• by QuantumG ( 50515 ) * <> on Tuesday May 27, 2008 @12:51AM (#23552115) Homepage Journal
    Yes, to the ever increasing market of solar cells. They put em in calculators and on caravans and ummm.. uhh.. those remote weather sensors and, uhhh, emergency phones on the side of the highway.... oh yeah, and satellites and NASA robots. As you can see, clearly the market is massive and the competition is cut-throat.

  • by hyades1 ( 1149581 ) <> on Tuesday May 27, 2008 @01:12AM (#23552237)

    We seem to cavil about a few million dollars, or even a few hundred million, being spent to jump start emerging energy technology, but we have no problem spending billions on oil industry subsidies.

    We need to acknowledge that any new tech investment involves high risk. Success brings high rewards. We accept exactly this reasoning when oil executives tell us that oil exploration is expensive and risky, and therefore requires continuing subsidies even when record profits are rolling in. A few million spent on alt energy research that tanks, however, is usually reported as a "this is what happens when you listen to the tree huggers" story.

    An attitude adjustment as 'way overdue, and a rediscovery of our spirit of adventure and innovation. Perhaps putting some money into finding out whether this kind of solar cell works and can be mass produced would be a place to start.

  • by phantomfive ( 622387 ) on Tuesday May 27, 2008 @01:20AM (#23552295) Journal
    Man, let me tell you about skylights. I have a skylight, and I thought it was cool. Here's how it works: I get free light all day long, except at night when there isn't enough light coming in through the window.

    I get free heating all summer long, but in the winter it's too cloudy to make a difference. Yeah, skylights sound good and all, but give me a solar panel over that any day.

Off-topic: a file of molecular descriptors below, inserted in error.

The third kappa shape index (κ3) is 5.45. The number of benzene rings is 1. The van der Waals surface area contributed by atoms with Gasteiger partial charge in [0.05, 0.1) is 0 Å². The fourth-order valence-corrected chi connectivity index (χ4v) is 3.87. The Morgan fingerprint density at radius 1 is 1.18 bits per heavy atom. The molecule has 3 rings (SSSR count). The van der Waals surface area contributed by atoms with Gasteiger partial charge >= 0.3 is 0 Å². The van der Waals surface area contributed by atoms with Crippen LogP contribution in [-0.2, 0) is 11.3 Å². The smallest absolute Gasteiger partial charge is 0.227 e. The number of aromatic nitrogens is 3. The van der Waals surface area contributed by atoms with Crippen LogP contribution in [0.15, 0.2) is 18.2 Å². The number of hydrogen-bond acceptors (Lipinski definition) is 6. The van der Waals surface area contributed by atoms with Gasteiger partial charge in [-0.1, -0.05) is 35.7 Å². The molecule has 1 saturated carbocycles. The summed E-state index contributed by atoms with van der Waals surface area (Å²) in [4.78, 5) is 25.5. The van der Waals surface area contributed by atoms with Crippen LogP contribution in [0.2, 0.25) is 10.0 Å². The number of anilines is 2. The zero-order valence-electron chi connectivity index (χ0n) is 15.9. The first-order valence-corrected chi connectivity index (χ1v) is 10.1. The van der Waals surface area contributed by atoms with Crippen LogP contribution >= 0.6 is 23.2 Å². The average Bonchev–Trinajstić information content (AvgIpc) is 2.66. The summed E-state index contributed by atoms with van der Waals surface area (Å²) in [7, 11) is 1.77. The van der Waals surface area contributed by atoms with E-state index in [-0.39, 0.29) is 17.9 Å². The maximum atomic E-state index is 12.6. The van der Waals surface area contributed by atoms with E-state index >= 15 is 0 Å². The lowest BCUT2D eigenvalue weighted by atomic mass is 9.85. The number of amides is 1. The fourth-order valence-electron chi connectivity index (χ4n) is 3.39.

• by jimmyhat3939 ( 931746 ) on Tuesday May 27, 2008 @01:31AM (#23552359) Homepage
    I'm often confused when I see articles about how great it is to improve the efficiency of solar cells.

    To me, the big issue is not efficiency but cost per watt. Many regions of the world have plenty of the land, particularly energy guzzlers like the US. What we really need is a super-cheap way to use that land for solar generation.

  • by Anonymous Coward on Tuesday May 27, 2008 @01:37AM (#23552403)
    In theory - solar cells built around these new semi-conductor materials would be less expensive to manufacture, with a doubling or tripling of electrical output per panel.

    Higher output, lower unit cost - isn't that exactly how one gains a lower cost per watt?
  • by QuantumG ( 50515 ) * <> on Tuesday May 27, 2008 @01:52AM (#23552503) Homepage Journal
    A subsidized market is hardly a market at all. The *fact* is that there are few manufacturers of solar cells.. and most of them are differentiated anyway, so they don't compete.

  • by Jane Q. Public ( 1010737 ) on Tuesday May 27, 2008 @01:57AM (#23552519)
    Phone watches have been available for years now (so have television watches, but not watches that do both).